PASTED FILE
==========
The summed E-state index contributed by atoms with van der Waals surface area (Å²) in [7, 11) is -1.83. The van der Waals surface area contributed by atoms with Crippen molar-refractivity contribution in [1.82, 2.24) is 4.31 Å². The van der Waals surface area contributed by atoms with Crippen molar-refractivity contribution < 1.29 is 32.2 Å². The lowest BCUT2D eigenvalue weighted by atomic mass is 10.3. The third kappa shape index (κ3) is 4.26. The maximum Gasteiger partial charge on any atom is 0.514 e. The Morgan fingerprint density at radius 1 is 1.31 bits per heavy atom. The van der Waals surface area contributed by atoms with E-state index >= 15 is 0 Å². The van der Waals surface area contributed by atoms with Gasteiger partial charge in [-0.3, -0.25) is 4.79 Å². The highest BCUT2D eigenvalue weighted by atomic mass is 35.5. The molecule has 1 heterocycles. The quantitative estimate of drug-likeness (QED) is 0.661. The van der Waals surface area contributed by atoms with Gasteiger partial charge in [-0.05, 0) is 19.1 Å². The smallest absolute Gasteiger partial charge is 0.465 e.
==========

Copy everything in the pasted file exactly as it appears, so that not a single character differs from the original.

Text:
The summed E-state index contributed by atoms with van der Waals surface area (Å²) in [7, 11) is -1.83. The van der Waals surface area contributed by atoms with Crippen molar-refractivity contribution in [1.82, 2.24) is 4.31 Å². The van der Waals surface area contributed by atoms with Crippen molar-refractivity contribution < 1.29 is 32.2 Å². The lowest BCUT2D eigenvalue weighted by atomic mass is 10.3. The third kappa shape index (κ3) is 4.26. The maximum Gasteiger partial charge on any atom is 0.514 e. The Morgan fingerprint density at radius 1 is 1.31 bits per heavy atom. The van der Waals surface area contributed by atoms with E-state index >= 15 is 0 Å². The van der Waals surface area contributed by atoms with Gasteiger partial charge in [-0.3, -0.25) is 4.79 Å². The highest BCUT2D eigenvalue weighted by atomic mass is 35.5. The molecule has 1 heterocycles. The quantitative estimate of drug-likeness (QED) is 0.661. The van der Waals surface area contributed by atoms with Gasteiger partial charge in [-0.05, 0) is 19.1 Å². The smallest absolute Gasteiger partial charge is 0.465 e.